March 31, 2010

Max’s Musings

maxBy Max Molleston

….the major hurdle for a poem and its creator poet is publication. Get that poem or book of poems on paper and, more important, get it “out there.”

What makes spring come? Depends on whom you ask; the calendar and established dates on it; the solar inferences. Whatever, it gets here when it gets here. Challenges are similar each spring. How fast (or slow) will we have snow melt. So it is spring, and we are glad it got here on time. Always talk and even argue, some civil, some not, on the approach and arrival of spring. Was it a long time, or did it surprise us and rush in?
hinking about these possibilities will move itself to poetry. Right now, in the spring, lots of folks and organizations who offer cash or other prizes for winning poetry are wanting the entries to stream in via email or U.S. Post Office option. The latter, good old U.S. mail is chosen often. IT’S THE POSTMARK, STUPID! That is fading, but still important. There are other legitimate reasons. People who run the contests can trace where contestants are located, and, if they want to, what regions of a state, whatever the geography of incoming poems, turn out to contribute the most money to the goals of the contest.

Is it a long or short poem that gets judges’ attention? We need to work through this (trauma) challenge. In the past, there were not line limits to poems entered in contests. Contests were probably not thought of because – then as now – the major hurdle for a poem and its creator poet is publication. Get that poem or book of poems on paper and, more important, get it “out there.” Centuries ago that was very limited, but it did happen with wealthy poets who had wealthy friends who published prose and poetry. Anymore it is a “fistfight” to find the people needed to obtain recognition and publication. There are fewer publishers for poetry (and prose, for that matter), and many would tell you fewer “quality” poets. My first good poem, early in the 1980s, a published poem I still enjoy, is “short and to the point.”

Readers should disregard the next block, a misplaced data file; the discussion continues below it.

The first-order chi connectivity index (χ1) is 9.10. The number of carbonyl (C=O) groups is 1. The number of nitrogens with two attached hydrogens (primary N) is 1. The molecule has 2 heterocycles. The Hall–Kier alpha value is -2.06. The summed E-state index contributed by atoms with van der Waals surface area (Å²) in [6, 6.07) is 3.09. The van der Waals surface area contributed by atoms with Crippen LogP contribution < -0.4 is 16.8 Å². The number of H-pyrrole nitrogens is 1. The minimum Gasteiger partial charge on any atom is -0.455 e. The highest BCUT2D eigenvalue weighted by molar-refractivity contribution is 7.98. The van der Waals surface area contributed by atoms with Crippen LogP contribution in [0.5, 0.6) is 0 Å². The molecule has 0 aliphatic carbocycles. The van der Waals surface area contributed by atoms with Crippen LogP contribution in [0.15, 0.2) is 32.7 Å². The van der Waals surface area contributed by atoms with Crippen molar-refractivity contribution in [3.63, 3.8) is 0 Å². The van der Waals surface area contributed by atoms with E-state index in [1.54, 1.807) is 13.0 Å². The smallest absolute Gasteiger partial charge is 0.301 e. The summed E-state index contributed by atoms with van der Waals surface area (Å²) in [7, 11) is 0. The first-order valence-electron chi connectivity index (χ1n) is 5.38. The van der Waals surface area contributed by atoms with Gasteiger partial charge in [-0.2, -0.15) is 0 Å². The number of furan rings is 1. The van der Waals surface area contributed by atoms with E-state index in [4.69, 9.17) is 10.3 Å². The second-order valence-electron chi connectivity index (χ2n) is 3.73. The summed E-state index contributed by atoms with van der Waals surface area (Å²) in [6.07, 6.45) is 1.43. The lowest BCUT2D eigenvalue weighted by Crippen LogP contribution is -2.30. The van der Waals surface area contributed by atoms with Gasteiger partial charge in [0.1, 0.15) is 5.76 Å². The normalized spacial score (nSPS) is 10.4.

Siren’s Song

A siren warns us away
but somehow draws us closer

A siren tells us to go
but makes us want to stay

A safe distance
That’s the puzzle

too far and we lose the excitement
Too near and we’re in trouble.

This poem has all kinds of reference points. A Siren, coming from classic times is a woman who attracts men. Not the scary siren of a police or fire vehicle or a noon whistle or one at quitting time. Usually those were steam.

This poetic version is frustration. It has a tilt at morals. It’s the Angel and the Devil; and if we read or listen, there are those who claim each of these is a picture of all of us, given needs, desires and wants. It is a short poem, with what prose writers can agree, is a beginning, a middle and an end. At least that is my interpretation of my own poem.

For poetry, long poems seem to be a craft, and only the good men and women who compose poetry can be successful with all those words going on page after page. That may be true, but others, even poets of some rank, will tell me, and you, if you are listening, that long poems need to “come home” with excitement on every page to continue to interest the reader. Walt Whitman’s “Leaves of Grass,” a book as a poem, seemed to do that. However, much to his credit and self-realization, Whitman revised and added to the book over decades.

Henry Wadsworth Longfellow composed hundreds of poems, both long and short. His life spread from 1807 to 1882. Titles of his poems would use quite a space in this column. If you get the chance, or make the chance, engage yourself with a volume of his poetry and take in the richness of his thinking and the language he lays down to promote feeling, meaning and correctness. The nineteenth century was a wonderfully productive period for poetry written by U.S. citizens. Catch those poets from 1800-1900 when your muse permits you the time and energy to get influenced by someone writing in the past, but not necessarily from the past.

I have written what I wanted to and hope, as always, you gain some insight on poetry and the reasons why. I did not mention flowers. We have plenty of time for that as summer comes when it gets ready. Please join me here next month for more on life and poetry.

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